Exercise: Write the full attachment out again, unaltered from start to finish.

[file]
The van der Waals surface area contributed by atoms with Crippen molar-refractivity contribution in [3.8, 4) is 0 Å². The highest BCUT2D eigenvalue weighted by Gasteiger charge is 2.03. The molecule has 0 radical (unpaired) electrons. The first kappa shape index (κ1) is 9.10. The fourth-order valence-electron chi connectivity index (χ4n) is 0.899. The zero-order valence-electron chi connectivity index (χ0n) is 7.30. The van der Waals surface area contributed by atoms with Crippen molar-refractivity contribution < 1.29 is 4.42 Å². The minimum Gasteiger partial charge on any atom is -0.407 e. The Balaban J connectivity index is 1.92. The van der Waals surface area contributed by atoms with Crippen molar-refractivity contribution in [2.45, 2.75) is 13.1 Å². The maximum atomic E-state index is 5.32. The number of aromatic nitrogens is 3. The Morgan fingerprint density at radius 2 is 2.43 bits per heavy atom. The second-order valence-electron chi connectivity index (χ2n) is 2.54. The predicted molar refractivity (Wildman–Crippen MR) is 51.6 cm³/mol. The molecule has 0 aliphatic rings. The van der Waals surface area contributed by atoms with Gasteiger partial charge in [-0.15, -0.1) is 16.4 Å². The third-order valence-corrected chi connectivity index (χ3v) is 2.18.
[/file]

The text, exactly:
The van der Waals surface area contributed by atoms with Crippen molar-refractivity contribution in [3.8, 4) is 0 Å². The highest BCUT2D eigenvalue weighted by Gasteiger charge is 2.03. The molecule has 0 radical (unpaired) electrons. The first kappa shape index (κ1) is 9.10. The fourth-order valence-electron chi connectivity index (χ4n) is 0.899. The zero-order valence-electron chi connectivity index (χ0n) is 7.30. The van der Waals surface area contributed by atoms with Crippen molar-refractivity contribution < 1.29 is 4.42 Å². The minimum Gasteiger partial charge on any atom is -0.407 e. The Balaban J connectivity index is 1.92. The van der Waals surface area contributed by atoms with Crippen molar-refractivity contribution in [2.45, 2.75) is 13.1 Å². The maximum atomic E-state index is 5.32. The number of aromatic nitrogens is 3. The Morgan fingerprint density at radius 2 is 2.43 bits per heavy atom. The second-order valence-electron chi connectivity index (χ2n) is 2.54. The predicted molar refractivity (Wildman–Crippen MR) is 51.6 cm³/mol. The molecule has 0 aliphatic rings. The van der Waals surface area contributed by atoms with Gasteiger partial charge in [-0.15, -0.1) is 16.4 Å². The third-order valence-corrected chi connectivity index (χ3v) is 2.18.